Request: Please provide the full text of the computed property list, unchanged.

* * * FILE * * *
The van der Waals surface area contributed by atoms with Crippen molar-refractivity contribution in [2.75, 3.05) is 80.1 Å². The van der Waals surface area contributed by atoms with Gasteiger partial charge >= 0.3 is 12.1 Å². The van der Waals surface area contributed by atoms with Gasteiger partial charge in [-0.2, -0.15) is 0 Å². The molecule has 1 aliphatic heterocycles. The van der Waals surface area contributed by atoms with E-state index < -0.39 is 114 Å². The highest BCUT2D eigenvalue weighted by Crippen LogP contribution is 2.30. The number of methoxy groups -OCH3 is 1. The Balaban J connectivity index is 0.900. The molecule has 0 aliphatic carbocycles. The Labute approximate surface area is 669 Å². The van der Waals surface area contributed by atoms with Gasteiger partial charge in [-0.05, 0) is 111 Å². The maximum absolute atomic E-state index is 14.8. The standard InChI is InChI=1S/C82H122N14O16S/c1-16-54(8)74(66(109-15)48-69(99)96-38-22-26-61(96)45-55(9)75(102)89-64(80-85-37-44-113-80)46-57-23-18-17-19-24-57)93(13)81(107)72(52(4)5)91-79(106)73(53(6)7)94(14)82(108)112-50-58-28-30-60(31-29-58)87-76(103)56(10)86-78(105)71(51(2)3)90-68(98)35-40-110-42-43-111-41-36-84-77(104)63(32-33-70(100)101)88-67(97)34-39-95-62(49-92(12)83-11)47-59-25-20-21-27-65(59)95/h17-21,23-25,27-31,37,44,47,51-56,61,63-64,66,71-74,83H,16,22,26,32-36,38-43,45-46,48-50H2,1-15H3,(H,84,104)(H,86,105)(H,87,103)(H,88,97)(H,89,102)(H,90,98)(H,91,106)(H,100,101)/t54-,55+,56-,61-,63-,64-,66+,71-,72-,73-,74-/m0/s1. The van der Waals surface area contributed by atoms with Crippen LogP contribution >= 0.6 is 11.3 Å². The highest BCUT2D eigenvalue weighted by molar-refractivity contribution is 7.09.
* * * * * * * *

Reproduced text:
The van der Waals surface area contributed by atoms with Crippen molar-refractivity contribution in [2.75, 3.05) is 80.1 Å². The van der Waals surface area contributed by atoms with Gasteiger partial charge >= 0.3 is 12.1 Å². The van der Waals surface area contributed by atoms with Gasteiger partial charge in [-0.2, -0.15) is 0 Å². The molecule has 1 aliphatic heterocycles. The van der Waals surface area contributed by atoms with E-state index < -0.39 is 114 Å². The highest BCUT2D eigenvalue weighted by Crippen LogP contribution is 2.30. The number of methoxy groups -OCH3 is 1. The Balaban J connectivity index is 0.900. The molecule has 0 aliphatic carbocycles. The Labute approximate surface area is 669 Å². The van der Waals surface area contributed by atoms with Gasteiger partial charge in [-0.05, 0) is 111 Å². The maximum absolute atomic E-state index is 14.8. The standard InChI is InChI=1S/C82H122N14O16S/c1-16-54(8)74(66(109-15)48-69(99)96-38-22-26-61(96)45-55(9)75(102)89-64(80-85-37-44-113-80)46-57-23-18-17-19-24-57)93(13)81(107)72(52(4)5)91-79(106)73(53(6)7)94(14)82(108)112-50-58-28-30-60(31-29-58)87-76(103)56(10)86-78(105)71(51(2)3)90-68(98)35-40-110-42-43-111-41-36-84-77(104)63(32-33-70(100)101)88-67(97)34-39-95-62(49-92(12)83-11)47-59-25-20-21-27-65(59)95/h17-21,23-25,27-31,37,44,47,51-56,61,63-64,66,71-74,83H,16,22,26,32-36,38-43,45-46,48-50H2,1-15H3,(H,84,104)(H,86,105)(H,87,103)(H,88,97)(H,89,102)(H,90,98)(H,91,106)(H,100,101)/t54-,55+,56-,61-,63-,64-,66+,71-,72-,73-,74-/m0/s1. The van der Waals surface area contributed by atoms with Crippen LogP contribution >= 0.6 is 11.3 Å². The highest BCUT2D eigenvalue weighted by molar-refractivity contribution is 7.09.